Mr. Iain Wright: The Secretary of State does not have any plans to ask local authorities for information on the standards of provision for allotments. Section 23 of the Small Holdings and Allotments Act 1908 places a duty on local authorities (except for inner London boroughs) to provide allotments where they perceive a demand for them in their area.
Planning Policy Guidance Note 17(PPG17) encourages local authorities to assess the existing and future needs of their communities for open spaces more generally and, where appropriate, address deficiencies. It also states that authorities should allocate sites within their plans for the provision of new open spaces. PPG 17 advises local authorities to use the information gained from their assessments of needs and opportunities to set locally derived standards for the provision of open space, sports and recreation facilities in their areas.
Mr. Iain Wright: Funding for allotments is available through the financial support that all local authorities receive from central Government. It is up to local authorities to ensure that adequate funding is in place for allotments according to their local needs.
Robert Neill: To ask the Secretary of State for Communities and Local Government pursuant to the Answer to the hon. Member for Brentwood and Ongar of 8 May 2008, Official Report, column 1092W, on travelling people: council tax, for what minimum period a caravan must be used as a residence before the Valuation Office Agency will consider that caravan to be a dwelling liable for council tax. 
John Healey: No minimum period is defined by statute. It is established rating law, applicable to council tax, that a transitory occupation of land does not amount to rateable occupation. Whether the necessary permanence of occupation has been established for liability to arise will depend on the facts in each case.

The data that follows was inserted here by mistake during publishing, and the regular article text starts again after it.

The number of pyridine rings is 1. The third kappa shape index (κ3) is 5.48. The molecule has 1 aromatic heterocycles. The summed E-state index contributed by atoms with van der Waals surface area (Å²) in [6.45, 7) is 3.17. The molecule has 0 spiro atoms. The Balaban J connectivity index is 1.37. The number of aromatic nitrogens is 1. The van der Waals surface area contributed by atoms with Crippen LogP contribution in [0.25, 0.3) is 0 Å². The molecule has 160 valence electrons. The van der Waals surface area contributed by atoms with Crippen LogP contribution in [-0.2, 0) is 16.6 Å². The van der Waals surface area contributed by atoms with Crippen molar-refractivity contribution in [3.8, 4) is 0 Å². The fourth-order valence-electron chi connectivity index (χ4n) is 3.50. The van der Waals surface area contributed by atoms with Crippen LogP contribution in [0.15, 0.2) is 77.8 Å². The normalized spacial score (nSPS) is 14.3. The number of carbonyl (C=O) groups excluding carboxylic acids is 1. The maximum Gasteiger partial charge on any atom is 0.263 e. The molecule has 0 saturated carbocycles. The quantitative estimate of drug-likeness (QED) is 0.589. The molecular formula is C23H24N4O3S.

Mr. Paul Goodman: To ask the Secretary of State for Communities and Local Government which local authorities have held local forums on tackling extremism and Islamophobia referred to in the Preventing Violent Extremism report published in April 2007. 
East Lanes (Pendle, Burnley, Rossendale, Preston)
West London Alliance (Brent, Ealing, Hammersmith and Fulham, Harrow, Hillingdon and Hounslow)
Kensington and Chelsea
Many local authorities have chosen alternative means to achieve the objective of engaging local communities in their work to tackle violent extremism locally. For example, the Southwark Parents Forum, the Government Office South West regional forum, Leeds Muslim Youth Forum, Haringeys Womens Forum, and Croydons Forum for Young People.
Mr. Paul Goodman: To ask the Secretary of State for Communities and Local Government pursuant to the answer of 24 January 2008, Official Report, column 2161W, on community relations, how many peers have been accredited to work with local authorities on the Preventing Violent Extremism agenda; who the peers are; which local authorities they have visited to date; which local authorities they plan to visit in 2008-09; and if she will make a statement. 
Cllr Helal Uddin Abbas
Cllr Mahroof Hussain
Cllr Nargis Khan
Cllr Fiyaz Mughal
Cllr Mohammed Pervez
Cllr Marie Pye
Cllr Sirajul Islam
Cllr Paul Sargent
Cllr Jean Stretton
Cllr Margaret Eaton
Cllr Howard Sykes
Cllr Clyde Loakes
Cllr Ayaz Siddique
On 18 June the Improvement and Development Agency concluded a pilot review of the Association of Greater Manchester Authorities. Following this, peer mentors will undertake pilot reviews of two local authorities in
Julywe will be selecting and notifying these authorities shortly. The peer mentors will conduct a further four reviews by April 2009.
Mr. Paul Goodman: To ask the Secretary of State for Communities and Local Government whether she has published the best practice for different types of areas document referred to in her letter of 6 October 2007 to the Chairman of the Commission on Integration and Cohesion, Darra Singh. 
Mr. Dhanda: We plan to publish the first part of a cohesion delivery framework this summer. This will set out how local areas can build an understanding of the key issues for cohesion in their area and develop an action plan to reflect this local understanding. We are working with the Institute for Community Cohesion to make best practice on cohesion available on a searchable database. This will also be launched shortly.
Mr. Paul Goodman: To ask the Secretary of State for Communities and Local Government whether her Department has set up the web-based One Stop Shop on Cohesion referred to in her letter of 6 October 2007 to the Chairman of the Commission on Integration and Cohesion, Darra Singh. 
Mr. Dhanda: Communities and Local Government is supporting the Institute of Community Cohesion to implement a web-based one stop shop on cohesion, the first phase of which is due for launch at the end of July 2008. This will be an important resource for local authorities and partners as they build, and maintain, cohesive communities.